Twitter Logo An update from the Hearing Industries Association (HIA) reports that various medical device manufacturers and associations, including AdvaMed, have filed comments with the Food and Drug Administration (FDA) urging the agency to revise its Draft Guidance for companies that send messages about their medical devices via Twitter. The FDA’s document, “Guidance for Industry Internet/Social Media Platforms with Character Space Limitations—Presenting Risk and Benefit Information for Prescription Drugs and Medical Devices,” has drawn criticism from different groups, including some hearing aid manufacturers. The criticisms are in reference to how risks are conveyed and perceived via character-limited social media platforms like Twitter and others.

The HIA reports that AdvaMed had noted that not all devices carry the same level of risk, and that the FDA should consider allowing a combination of links and appropriate introductory language to better balance how any risk is perceived. The Pharmaceutical Research and Manufacturers of America (PhRMA) have further argued that the Draft Guidance violates the First Amendment and sets untenable requirements for using platforms such as Twitter. The PhRMA has reportedly suggested that the Draft Guidance needs a thorough revision.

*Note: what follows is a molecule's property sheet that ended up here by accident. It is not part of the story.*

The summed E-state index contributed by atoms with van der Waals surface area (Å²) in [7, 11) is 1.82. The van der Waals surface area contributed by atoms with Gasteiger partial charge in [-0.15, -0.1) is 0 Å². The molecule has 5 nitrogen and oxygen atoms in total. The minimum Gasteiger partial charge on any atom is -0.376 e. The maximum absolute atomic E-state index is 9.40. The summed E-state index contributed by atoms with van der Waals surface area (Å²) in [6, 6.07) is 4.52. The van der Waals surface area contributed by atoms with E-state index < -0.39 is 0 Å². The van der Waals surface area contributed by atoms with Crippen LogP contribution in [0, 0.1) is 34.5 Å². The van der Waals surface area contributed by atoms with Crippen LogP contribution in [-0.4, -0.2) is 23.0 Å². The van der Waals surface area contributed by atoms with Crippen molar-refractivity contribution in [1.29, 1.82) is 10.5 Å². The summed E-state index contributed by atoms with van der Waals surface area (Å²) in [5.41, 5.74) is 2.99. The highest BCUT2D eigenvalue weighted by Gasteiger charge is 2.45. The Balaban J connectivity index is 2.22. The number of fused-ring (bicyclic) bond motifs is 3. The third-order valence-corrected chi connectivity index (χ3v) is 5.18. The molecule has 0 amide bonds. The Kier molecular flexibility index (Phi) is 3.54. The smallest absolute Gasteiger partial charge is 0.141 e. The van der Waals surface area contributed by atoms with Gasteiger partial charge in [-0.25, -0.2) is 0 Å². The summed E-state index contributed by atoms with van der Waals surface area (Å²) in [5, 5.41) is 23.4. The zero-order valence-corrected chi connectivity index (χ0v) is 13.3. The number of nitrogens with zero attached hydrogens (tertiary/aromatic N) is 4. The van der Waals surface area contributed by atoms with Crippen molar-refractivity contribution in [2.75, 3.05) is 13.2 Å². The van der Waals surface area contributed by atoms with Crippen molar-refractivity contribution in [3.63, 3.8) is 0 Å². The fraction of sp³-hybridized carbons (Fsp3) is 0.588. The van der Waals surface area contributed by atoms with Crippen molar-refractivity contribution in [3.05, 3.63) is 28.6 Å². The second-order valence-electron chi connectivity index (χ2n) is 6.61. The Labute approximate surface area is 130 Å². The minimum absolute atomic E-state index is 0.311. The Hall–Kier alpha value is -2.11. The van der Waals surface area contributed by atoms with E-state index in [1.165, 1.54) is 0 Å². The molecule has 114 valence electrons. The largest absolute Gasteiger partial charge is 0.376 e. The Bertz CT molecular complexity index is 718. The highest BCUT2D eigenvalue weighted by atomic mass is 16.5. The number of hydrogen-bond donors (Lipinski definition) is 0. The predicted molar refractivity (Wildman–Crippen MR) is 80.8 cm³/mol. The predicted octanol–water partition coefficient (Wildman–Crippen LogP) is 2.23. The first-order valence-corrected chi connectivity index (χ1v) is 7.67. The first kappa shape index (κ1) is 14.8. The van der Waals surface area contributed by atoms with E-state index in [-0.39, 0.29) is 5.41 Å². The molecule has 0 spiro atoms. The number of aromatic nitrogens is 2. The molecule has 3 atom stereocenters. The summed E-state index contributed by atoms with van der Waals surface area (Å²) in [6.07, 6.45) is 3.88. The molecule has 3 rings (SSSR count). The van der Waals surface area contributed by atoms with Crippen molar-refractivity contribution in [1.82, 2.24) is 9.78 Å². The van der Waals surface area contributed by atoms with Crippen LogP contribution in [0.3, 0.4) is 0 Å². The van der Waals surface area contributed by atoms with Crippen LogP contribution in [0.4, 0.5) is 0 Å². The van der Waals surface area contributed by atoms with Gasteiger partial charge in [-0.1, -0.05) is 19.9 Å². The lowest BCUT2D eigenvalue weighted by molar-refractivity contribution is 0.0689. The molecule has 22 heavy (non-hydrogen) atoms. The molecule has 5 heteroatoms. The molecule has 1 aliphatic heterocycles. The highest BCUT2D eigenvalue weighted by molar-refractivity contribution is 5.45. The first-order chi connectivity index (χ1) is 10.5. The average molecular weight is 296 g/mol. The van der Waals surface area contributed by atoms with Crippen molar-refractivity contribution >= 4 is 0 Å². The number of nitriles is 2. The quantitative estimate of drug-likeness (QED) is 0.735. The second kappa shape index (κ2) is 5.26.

The FDA Draft Guidance, first issued on June 17, 2014, explains how companies can promote their products on social media platforms like Twitter within the 140 character limit of a “tweet.”  The document recommends, among other things, that each individual message or “tweet” should include the product name, its indication, the most serious risks associated with the product, and a hyperlink to a destination (such as a landing page) that is devoted exclusively to the communication of risk information about the product.

For more information about the FDA’s Draft Guidance, visit the FDA website.

Source: Hearing Industries Association (HIA)